The use of Mobile Technology for Humanitarian Programming in Syria: Potential and Constraints
1 Executive Summary
Policymakers, humanitarian professionals and scholars have increasingly acknowledged the ‘game changing’ potential of humanitarian technology. In Syria, it is a clear feature of humanitarian service delivery. Smartphones, WhatsApp, Facebook and Gmail provide Syrians in country and Syrian refugees with a link to family, news of the conflict and humanitarian support. For humanitarians and their organisations, internet-capable mobile hardware and abundant applications provide critical communication, monitoring and data collection tools.
Mobile technology is likely to remain relevant irrespective of the evolution of the Syrian conflict. Research carried out for this report shows that smartphone ownership, internet access and mobile technology are widespread regardless of what armed group controls a particular area. Communities and business owners adapt and prioritise the rapid establishment of local internet connections, albeit often of poor quality. Internet access is offered for broader community use in most towns via Local Administrative Council (LAC) networks and internet café businesses. Syrians of all ages, outside of remote and rural areas, take advantage of internet access to talk with family and friends through WhatsApp and other communication applications (‘apps’). They are also considerable patrons of social media, particularly Facebook.
Humanitarian organisations use mobile technology first and foremost as a communication tool. Organisations take advantage of the popular communication apps and have developed novel ways to optimise their field work and outreach to communities. For instance, WhatsApp communication networks allow humanitarian providers to rapidly notify registered beneficiaries of services and aid availability, and enable outreach to other potential beneficiary groups. It is clear that there are significant opportunities for mobile technology to continue to enhance humanitarian service delivery. The evidence review and interviews with technology developers have identified important lessons for adopters of mobile technology in Syria, drawn from successful case studies and project failures.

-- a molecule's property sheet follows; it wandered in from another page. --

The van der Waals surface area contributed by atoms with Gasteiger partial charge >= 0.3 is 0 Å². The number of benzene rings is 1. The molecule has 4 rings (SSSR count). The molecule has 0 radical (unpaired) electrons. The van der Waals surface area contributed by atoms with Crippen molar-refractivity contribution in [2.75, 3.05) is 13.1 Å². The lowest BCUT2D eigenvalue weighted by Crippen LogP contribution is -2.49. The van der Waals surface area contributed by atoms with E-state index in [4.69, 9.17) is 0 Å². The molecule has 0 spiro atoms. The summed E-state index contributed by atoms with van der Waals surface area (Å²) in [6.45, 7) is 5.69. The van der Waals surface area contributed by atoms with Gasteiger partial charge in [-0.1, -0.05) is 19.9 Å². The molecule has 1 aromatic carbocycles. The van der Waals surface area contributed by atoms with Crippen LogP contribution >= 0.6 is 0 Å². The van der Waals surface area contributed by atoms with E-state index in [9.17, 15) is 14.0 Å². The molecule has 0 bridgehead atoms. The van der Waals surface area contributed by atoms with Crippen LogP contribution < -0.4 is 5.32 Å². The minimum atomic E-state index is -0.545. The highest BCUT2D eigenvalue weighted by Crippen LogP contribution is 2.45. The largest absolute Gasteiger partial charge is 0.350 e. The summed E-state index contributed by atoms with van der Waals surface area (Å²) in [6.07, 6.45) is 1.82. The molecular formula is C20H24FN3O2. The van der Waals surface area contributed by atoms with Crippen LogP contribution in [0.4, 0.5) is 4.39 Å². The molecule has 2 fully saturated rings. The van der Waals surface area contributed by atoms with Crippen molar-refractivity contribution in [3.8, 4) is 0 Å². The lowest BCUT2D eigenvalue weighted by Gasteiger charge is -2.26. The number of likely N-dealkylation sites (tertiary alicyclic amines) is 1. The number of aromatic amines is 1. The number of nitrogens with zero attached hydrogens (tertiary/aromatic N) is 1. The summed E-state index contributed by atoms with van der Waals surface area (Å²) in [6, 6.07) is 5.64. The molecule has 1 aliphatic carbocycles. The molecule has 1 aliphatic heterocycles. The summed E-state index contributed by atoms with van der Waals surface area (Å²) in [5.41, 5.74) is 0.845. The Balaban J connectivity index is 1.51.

This report presents the findings from a qualitative research study commissioned by the United Kingdom’s Department for International Development (DFID) about the current and potential use of mobile technology to improve the effectiveness and efficiency of humanitarian programming in Syria. The research involved two elements:
A desk-based review of existing evidence of mobile technology use; and
Findings from 58 interviews conducted in the fourth quarter of 2016, including with 48 Syria-based respondents and ten key informant interviewees outside Syria.
Interviewees in Syria included LAC representatives, non-governmental organisation (NGO) workers, technology providers and community respondents in Syrian Opposition, Kurdish, Government and Daesh-controlled areas. Syria-based respondents were asked about their personal use of mobile technology and how their community typically used it. Among them, respondents who worked for a humanitarian organisation were also asked about their organisation’s experience with mobile technology. As such, the respondent sample was skewed towards mobile technology users so as to explore the scope for further employment of such technology in humanitarian programming. Therefore, statistical data presented in this report cannot be taken as representative of Syrians’ overall mobile technology use.